34) I love all your energy and your busy social schedule.
35) I love how you radiate when you are with Mark.
36) I love your aggressiveness such as when you would cut to the front of a line at Radio City to get tickets.
37) I love the relationship you had with your sisters and Simon.
38) I love how you always took care of the less fortunate and friends in need such as Ellen Grossman.
39) I love observing the way others respect you.
40) I love how you love my wife, Jessica’s, family.
41) I love how you and Dad always provided for me.
42) I love how you share special sentimental possessions with me.
43) I love that you always try to come for a visit.
44) I love how you told me you knew your gallbladder surgery was going to be successful because they took you in to the operating room at the same time as they did when you gave birth to me.
45) I love the stories you tell about me such as the time I forgot my suitcase when we visited Jean-Ellen in college.
46) I love your elephant-like memory.
47) I love how you exposed me to antiques.
48) I love how you used to jump the waves with me down the shore.
49) I love how you and I used to ride a bicycle built for two at Atlantic City.
50) I love how you always refer to me as “your baby.
51) I love how you always call me Harvey or Mark.
52) I love listening to your sing and your knowledge of my favorite songs.
53) I love the vacations we shared with Aunt Laura and her family.
54) I love your generosity.
55) I love knowing that you have always been there for me.
56) I love how you always call me on February 25th to remind me that it’s the anniversary of my Bar Mitzvah.
57) I love the way you and Mark act like teenagers in love.
58) I love that you taught me values through the way you live your life.
59) I love your thirst for life.
60) I love your vitality.
61) I love how everyone believes you are much younger than your actual age.
62) I love the stories you tell me about your grandfather.
63) I love all the movies that we saw together and your love for the movies.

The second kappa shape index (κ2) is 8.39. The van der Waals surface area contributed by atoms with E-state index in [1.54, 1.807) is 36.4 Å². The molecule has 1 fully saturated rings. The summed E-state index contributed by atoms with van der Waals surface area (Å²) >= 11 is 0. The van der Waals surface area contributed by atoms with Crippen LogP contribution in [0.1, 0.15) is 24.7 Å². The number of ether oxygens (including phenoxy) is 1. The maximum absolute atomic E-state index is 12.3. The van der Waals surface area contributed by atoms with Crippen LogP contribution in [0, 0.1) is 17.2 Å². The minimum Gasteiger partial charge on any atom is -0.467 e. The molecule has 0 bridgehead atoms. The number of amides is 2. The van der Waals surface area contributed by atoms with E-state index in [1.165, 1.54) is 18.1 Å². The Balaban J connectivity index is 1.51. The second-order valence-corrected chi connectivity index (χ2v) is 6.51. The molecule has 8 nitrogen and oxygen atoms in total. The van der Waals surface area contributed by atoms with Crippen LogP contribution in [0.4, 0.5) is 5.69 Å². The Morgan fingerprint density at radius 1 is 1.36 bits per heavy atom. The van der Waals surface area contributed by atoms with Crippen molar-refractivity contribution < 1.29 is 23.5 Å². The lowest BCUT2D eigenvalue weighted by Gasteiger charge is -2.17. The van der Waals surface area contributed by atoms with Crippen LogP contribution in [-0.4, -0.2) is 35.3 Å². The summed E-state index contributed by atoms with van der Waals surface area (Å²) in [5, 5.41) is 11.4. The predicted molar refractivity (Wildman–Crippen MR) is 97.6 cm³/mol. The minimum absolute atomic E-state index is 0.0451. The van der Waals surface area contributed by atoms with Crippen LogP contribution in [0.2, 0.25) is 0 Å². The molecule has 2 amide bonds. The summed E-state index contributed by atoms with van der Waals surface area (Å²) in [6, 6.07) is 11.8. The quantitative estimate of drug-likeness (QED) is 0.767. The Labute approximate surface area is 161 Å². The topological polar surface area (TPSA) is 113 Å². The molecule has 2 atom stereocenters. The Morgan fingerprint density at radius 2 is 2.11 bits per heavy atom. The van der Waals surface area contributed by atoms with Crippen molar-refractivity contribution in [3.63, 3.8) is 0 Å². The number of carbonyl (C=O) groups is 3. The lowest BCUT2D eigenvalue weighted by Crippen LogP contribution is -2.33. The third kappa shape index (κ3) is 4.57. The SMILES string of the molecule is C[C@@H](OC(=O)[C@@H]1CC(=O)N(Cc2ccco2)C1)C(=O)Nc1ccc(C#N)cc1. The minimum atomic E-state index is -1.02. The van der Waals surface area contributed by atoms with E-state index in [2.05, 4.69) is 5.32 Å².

64) I love our special visits to such places as Ellis Island.
65) I love how you took me to New York City to see a medical specialist so that I would receive the best care..
66) I love how you pulled me out of school so we could lunch together.
67) I love how if I maintained good grades, you’d let me periodically cut school.
68) I love how you took care of Dad’s relatives even though you had good reason not to be so generous.
69) I love how you take care of yourself like going to the beauty parlor.
70) I love that you sacrificed for your family to provide us with opportunities of which you were denied.
71) I love the way you speak your mind.
72) I love your style, elegance and grace.
73) I love your love of reading.
74) I love all the letters you wrote me when I was in Wales and in college.
75) I love our frequent phone calls.
76) I love how you are always true to yourself and never put on airs.
77) I love how you encourage me to be the best I can be,
78) I love how you react when Jessica tells you, “I did the best I could with what I had to work with.”
79) I love all of the charity work you always do and your involvement with meaningful organizations such as Ort.
80) I love all the weekend trips we made to visit Aunt Shirley and Tunta.
81) I love your laugh.
82) I love your smile.
83) I love hugging you.
84) Most of all, I love how you love me and always have.

Happy Birthday with All my Love Now and Forever,

Alan